At Barbados Underground, David implored the shareholders (i.e.: the governments) to intervene for the sake of the travelling public:

These disruptions by LIAT simply cannot continue. We are seeing an impact upon the lifes (sic) of Caribbean people in a way which has gone passed (sic) being unacceptable. Surely the Chairman can do better than the pompous and arrogant mouthings which he offered yesterday by way of an apology. Next time he should encourage his Communication Specialist to give him a script.

Enough is enough, will the real shareholders please stand up!

In the Facebook group St. Lucians Aiming for Progress, Dane Gibson suggested that the Bolivarian Alliance for the Peoples of Our Americas (ALBA) bailout LIAT:

ALBA/PetroCaribe- is an international cooperation organization based on the idea of the social, political and economic integration of the countries of Latin America and the Caribbean. What better links the islands than a regional airline…… Put ALBA to the test …….Let ALBA bail out LIAT, put and agreement in place to purchase its fuel at the offered bargain prices, reduce operating cost for LIAT, and since their agreements are the best thing since slice bread broker a restructuring for LIAT . Open up the routes to promote travel and tourism with Latin America and the Caribbean. Lets not make it about largess. Lets make it about open transparent agreements, that benefit all the PEOPLE.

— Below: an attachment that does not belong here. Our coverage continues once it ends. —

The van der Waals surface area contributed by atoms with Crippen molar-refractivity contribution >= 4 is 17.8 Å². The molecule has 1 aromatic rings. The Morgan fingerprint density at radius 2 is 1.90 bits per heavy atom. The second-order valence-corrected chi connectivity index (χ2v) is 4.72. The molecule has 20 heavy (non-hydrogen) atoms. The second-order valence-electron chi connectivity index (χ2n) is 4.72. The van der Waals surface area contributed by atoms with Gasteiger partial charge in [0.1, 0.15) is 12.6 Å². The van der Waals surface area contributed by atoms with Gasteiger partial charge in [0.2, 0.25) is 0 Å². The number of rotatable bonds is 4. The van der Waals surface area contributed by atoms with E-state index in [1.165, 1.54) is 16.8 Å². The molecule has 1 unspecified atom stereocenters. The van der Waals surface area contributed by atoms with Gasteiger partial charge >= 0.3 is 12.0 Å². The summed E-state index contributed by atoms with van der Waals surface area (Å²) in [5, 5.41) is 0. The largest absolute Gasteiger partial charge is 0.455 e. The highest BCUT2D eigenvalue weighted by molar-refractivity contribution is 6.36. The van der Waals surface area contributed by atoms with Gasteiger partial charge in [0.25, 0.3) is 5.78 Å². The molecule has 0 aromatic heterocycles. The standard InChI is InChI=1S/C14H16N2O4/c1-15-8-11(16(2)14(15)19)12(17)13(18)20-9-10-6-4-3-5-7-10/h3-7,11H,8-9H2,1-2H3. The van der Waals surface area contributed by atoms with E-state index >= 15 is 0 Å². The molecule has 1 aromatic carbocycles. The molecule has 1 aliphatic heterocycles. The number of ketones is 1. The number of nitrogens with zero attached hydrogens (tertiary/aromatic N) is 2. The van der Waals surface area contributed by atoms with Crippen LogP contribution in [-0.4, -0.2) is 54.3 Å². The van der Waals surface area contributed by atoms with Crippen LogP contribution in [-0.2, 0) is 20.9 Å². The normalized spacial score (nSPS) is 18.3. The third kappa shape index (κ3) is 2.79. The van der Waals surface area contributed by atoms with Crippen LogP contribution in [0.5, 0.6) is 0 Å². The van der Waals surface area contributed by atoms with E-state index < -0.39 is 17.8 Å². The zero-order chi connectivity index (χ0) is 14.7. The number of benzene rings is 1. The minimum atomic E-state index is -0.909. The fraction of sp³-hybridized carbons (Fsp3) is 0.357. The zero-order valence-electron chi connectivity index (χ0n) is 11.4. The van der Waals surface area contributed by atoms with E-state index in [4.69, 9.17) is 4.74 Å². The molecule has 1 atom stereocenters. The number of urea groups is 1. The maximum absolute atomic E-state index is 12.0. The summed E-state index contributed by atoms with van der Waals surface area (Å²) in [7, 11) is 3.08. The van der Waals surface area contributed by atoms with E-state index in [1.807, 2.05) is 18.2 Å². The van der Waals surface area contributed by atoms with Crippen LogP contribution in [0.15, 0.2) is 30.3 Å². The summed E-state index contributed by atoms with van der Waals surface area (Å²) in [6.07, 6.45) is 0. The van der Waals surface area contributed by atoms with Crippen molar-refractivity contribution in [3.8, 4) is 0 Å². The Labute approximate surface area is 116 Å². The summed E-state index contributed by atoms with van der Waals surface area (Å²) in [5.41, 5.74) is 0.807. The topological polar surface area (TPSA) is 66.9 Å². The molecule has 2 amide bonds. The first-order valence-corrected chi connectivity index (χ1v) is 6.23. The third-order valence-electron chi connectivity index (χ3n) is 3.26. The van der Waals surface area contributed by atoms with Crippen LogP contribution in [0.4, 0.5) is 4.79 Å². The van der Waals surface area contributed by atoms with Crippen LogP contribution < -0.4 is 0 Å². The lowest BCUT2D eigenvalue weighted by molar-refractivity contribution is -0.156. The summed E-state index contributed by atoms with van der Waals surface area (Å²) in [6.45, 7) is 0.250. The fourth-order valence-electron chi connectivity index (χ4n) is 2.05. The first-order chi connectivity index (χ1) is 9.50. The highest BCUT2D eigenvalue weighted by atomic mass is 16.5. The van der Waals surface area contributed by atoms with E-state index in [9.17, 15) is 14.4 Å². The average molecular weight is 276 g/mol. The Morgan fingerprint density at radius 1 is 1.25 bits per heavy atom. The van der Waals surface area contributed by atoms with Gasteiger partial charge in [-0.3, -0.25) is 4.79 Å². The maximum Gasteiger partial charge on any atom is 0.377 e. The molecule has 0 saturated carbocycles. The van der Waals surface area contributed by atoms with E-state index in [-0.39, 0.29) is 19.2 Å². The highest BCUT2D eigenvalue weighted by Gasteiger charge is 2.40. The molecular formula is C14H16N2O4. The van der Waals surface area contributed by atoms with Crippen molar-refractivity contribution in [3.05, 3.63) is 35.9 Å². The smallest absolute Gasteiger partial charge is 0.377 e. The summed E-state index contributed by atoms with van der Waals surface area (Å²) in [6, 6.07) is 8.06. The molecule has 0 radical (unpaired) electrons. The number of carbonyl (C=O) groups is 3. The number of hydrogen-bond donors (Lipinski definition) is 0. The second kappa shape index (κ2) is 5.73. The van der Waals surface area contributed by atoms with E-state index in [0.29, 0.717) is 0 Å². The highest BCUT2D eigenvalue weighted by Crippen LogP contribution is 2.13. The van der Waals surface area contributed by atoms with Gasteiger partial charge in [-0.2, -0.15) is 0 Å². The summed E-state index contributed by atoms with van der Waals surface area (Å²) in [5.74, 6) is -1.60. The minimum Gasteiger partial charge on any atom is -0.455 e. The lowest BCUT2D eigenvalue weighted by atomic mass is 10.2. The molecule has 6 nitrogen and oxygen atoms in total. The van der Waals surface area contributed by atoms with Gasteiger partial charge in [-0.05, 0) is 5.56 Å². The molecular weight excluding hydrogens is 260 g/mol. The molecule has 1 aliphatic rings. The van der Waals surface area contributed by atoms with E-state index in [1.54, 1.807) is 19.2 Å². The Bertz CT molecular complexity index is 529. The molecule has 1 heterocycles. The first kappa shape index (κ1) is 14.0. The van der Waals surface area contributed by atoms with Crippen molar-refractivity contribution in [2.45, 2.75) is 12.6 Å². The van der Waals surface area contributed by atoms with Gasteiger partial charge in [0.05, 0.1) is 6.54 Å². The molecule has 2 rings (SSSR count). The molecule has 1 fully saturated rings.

Leigh Allan believed that the governments should relinquish control of LIAT:

Government should stay out of LIAT because time and time again government around the world have proven they can't manage businesses. Not too long ago the board of directors gave themselves a huge Pay Increase or Bonus rather than pay cuts or paying their bills. Corporate governance lacking has always been a huge problem in the Caribbean.

Sandra Inglis disagreed

 LIAT started out as an investment by some of the govts in these islands, to generate inter island travel, first of all. Now you're saying these Govts need to get out of LIAT'S affairs? But LIAT is their affair! 

In Antigua, Joya Martin noted that after their initial release, LIAT hasn't given any updates on the situation:

No fb updates from Liat on pilot strike action in almost 48 hours. It would be nice to be pleasantly surprised once in a while. They wouldn't dare to be so lax in communicating if we islanders had a strong alternative choice in regional air travel.

December 01 2010